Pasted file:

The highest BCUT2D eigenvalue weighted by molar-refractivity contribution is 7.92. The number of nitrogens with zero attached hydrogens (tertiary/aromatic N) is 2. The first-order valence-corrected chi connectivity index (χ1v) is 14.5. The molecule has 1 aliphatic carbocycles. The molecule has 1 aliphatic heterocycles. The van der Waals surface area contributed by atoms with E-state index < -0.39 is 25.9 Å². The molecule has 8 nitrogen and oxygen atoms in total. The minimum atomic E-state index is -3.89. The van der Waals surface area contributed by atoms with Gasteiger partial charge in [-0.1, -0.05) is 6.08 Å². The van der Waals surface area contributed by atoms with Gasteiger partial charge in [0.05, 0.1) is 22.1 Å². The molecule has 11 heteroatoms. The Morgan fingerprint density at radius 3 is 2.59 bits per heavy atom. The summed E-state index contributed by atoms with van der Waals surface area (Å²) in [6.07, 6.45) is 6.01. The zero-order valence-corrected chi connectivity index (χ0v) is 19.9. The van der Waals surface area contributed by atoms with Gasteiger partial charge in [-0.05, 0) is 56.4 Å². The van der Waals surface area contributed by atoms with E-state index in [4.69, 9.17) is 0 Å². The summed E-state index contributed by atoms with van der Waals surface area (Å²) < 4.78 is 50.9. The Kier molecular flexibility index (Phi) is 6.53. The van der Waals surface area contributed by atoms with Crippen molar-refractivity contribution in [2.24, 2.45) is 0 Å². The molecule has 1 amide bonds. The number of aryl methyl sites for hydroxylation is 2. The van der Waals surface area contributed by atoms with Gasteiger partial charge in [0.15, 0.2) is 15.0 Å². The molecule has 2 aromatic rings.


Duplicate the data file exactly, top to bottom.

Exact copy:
The highest BCUT2D eigenvalue weighted by molar-refractivity contribution is 7.92. The number of nitrogens with zero attached hydrogens (tertiary/aromatic N) is 2. The first-order valence-corrected chi connectivity index (χ1v) is 14.5. The molecule has 1 aliphatic carbocycles. The molecule has 1 aliphatic heterocycles. The van der Waals surface area contributed by atoms with E-state index < -0.39 is 25.9 Å². The molecule has 8 nitrogen and oxygen atoms in total. The minimum atomic E-state index is -3.89. The van der Waals surface area contributed by atoms with Gasteiger partial charge in [-0.1, -0.05) is 6.08 Å². The van der Waals surface area contributed by atoms with Gasteiger partial charge in [0.05, 0.1) is 22.1 Å². The molecule has 11 heteroatoms. The Morgan fingerprint density at radius 3 is 2.59 bits per heavy atom. The summed E-state index contributed by atoms with van der Waals surface area (Å²) in [6.07, 6.45) is 6.01. The zero-order valence-corrected chi connectivity index (χ0v) is 19.9. The van der Waals surface area contributed by atoms with Gasteiger partial charge in [-0.05, 0) is 56.4 Å². The van der Waals surface area contributed by atoms with E-state index in [4.69, 9.17) is 0 Å². The summed E-state index contributed by atoms with van der Waals surface area (Å²) < 4.78 is 50.9. The Kier molecular flexibility index (Phi) is 6.53. The van der Waals surface area contributed by atoms with Crippen molar-refractivity contribution in [2.24, 2.45) is 0 Å². The molecule has 1 amide bonds. The number of aryl methyl sites for hydroxylation is 2. The van der Waals surface area contributed by atoms with Gasteiger partial charge in [0.15, 0.2) is 15.0 Å². The molecule has 2 aromatic rings.